In my previous post, I shared some tips on creating a production Flynn cluster. If you don’t know, Flynn is a an open-source self-hosted Heroku replacement (PASS).
In this article, I’ll share some tips on how to set up continuous integration using Travis.CI and you Flynn server. This project assumes you already have your project’s test suite running automatically on Travis.CI.
To understand how this process works, you will need to understand Flynn’s git security model. When you install the Flynn client on your development machine and connect to your cluster, Flynn stores a cluster key in a file (
~/.flynnrc ) which is used to authenticate to the server. All Flynn users on your cluster share this key. Flynn also has a helper which stores this key in your OSX Keychain (or equivalent system-level keystore) so that when you git push, the credentials will be used.
However, you don’t need to use this system-level keystore if you configure your git remote to include the username and password directly. There is a secure way to do this on Travis! You also do not need the Flynn CLI tool.
First, you’ll need the Travis ruby gem installed:
Then, you’ll be using the gem to encrypt your Flynn cluster Key (which you can find in
~/.flynnrc. Travis lets you store encrypted data within your project’s
.travis.yml configuration file. This allows you to share your project with no worry that anyone other than the Travis severs can deploy to your cluster.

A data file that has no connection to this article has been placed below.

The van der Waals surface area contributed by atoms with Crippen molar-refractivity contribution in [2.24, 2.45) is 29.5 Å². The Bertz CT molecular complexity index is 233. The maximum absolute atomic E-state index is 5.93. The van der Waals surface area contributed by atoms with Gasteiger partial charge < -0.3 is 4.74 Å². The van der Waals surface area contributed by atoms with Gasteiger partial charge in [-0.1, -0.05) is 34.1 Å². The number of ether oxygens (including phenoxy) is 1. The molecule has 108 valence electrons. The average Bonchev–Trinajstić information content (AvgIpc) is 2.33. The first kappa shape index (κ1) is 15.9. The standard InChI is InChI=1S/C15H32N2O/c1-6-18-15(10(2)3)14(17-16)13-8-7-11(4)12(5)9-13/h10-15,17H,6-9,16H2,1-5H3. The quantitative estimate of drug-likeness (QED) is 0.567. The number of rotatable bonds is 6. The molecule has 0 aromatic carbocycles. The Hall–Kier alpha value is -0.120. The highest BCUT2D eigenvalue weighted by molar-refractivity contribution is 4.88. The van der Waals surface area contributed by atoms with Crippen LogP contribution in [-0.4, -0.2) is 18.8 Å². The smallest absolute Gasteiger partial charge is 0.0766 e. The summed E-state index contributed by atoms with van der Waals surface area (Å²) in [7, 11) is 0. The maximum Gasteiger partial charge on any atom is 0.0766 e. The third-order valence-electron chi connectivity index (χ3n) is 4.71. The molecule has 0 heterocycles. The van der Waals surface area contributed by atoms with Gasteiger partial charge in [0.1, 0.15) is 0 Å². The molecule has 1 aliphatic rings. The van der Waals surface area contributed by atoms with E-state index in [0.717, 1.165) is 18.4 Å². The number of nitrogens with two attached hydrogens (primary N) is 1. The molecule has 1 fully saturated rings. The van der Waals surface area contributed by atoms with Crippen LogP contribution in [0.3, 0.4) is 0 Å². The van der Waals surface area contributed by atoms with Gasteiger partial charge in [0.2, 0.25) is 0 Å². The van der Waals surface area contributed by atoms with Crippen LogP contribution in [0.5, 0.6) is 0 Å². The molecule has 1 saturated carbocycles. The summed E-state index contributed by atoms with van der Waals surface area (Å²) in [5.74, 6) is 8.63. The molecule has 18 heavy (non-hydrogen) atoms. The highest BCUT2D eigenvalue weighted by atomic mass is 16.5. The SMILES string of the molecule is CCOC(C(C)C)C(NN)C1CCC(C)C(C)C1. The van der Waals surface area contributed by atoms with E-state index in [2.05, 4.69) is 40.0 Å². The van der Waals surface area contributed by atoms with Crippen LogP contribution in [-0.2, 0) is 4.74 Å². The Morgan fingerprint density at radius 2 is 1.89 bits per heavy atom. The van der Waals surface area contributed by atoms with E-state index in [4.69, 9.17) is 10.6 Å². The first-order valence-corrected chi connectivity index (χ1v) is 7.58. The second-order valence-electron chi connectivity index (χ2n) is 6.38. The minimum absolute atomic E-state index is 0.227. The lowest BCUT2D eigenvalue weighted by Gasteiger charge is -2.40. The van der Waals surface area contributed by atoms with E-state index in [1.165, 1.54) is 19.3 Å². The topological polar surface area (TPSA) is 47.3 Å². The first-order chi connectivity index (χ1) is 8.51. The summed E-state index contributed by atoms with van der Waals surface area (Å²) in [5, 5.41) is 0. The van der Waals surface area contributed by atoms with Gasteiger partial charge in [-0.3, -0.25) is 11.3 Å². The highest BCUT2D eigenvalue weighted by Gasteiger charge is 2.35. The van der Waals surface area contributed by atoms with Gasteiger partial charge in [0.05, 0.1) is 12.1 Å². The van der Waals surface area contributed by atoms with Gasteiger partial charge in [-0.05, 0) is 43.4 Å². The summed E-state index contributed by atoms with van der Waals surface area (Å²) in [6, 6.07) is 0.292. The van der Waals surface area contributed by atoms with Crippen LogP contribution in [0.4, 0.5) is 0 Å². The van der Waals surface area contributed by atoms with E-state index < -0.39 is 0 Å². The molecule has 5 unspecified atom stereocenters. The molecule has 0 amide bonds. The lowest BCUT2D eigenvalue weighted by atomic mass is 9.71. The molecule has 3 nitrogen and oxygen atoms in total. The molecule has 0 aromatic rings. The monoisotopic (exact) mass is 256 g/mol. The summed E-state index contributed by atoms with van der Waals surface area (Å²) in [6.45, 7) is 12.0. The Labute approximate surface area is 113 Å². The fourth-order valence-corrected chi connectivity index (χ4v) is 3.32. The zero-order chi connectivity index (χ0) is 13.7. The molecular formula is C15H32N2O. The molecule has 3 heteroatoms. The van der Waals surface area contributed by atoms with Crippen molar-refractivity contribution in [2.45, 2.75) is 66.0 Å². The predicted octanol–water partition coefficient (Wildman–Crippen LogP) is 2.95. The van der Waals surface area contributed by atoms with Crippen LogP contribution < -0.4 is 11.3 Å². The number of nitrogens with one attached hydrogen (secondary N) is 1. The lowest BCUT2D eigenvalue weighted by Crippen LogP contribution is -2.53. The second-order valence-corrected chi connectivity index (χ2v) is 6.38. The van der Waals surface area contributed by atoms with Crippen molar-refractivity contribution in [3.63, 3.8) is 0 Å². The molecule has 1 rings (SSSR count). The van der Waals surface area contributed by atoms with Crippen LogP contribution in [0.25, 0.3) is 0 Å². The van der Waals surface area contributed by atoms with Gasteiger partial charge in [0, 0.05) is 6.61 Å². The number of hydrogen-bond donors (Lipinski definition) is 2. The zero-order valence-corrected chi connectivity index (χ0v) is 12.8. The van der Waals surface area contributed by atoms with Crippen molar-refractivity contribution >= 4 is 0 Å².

Now take that encrypted output and add it to your project’s
.travis.yml under the
Next, we’ll use the Travis’
after-success lifecycle event to tell Travis to push our now-tested branch to the server:
A complete file for a Node.js project would look like:
And that’s it! Travis will now deploy to Flynn in a secure way after every green build.
Deploying only after all steps in a build matrix have complete
With Travis, it is possible to run your test suite a few times with separate configurations. Perhaps you want to run a test once with MySQL and once with Postgres… you can! Travis calls this feature the Build Matrix. You can configure separate collections of environment variables to control your test behavior.
However, there is no built-in way for Travis to expose what would amount to an
after-build-matrix-success directive in the configuration
.travis.yml. Luckily, someone has solved this problem for us:
[travis-after-all](https://github.com/alrra/travis-after-all). Travis-after-all is a cool little Node.js package which polls Travis’ internal APIs to tell when all parts of your build matrix have complete, and then run your deploy script once-and-only-once. Modify your deployment scripts in the ways described by the project’s Readme, and you should be good to go!
Custom Branches = Custom Deployments
You may only want to deploy to your Flynn cluster when certain branches are tested. Perhaps
master should be deployed to
production should be deployed to
www.site.com. When testing on Travis, you have a few environment variables exposed to you, such as:
TRAVIS_BRANCH which you can use to make decisions about how to deploy.
The example I described above would look like:
(why yes, you can write bash directly in your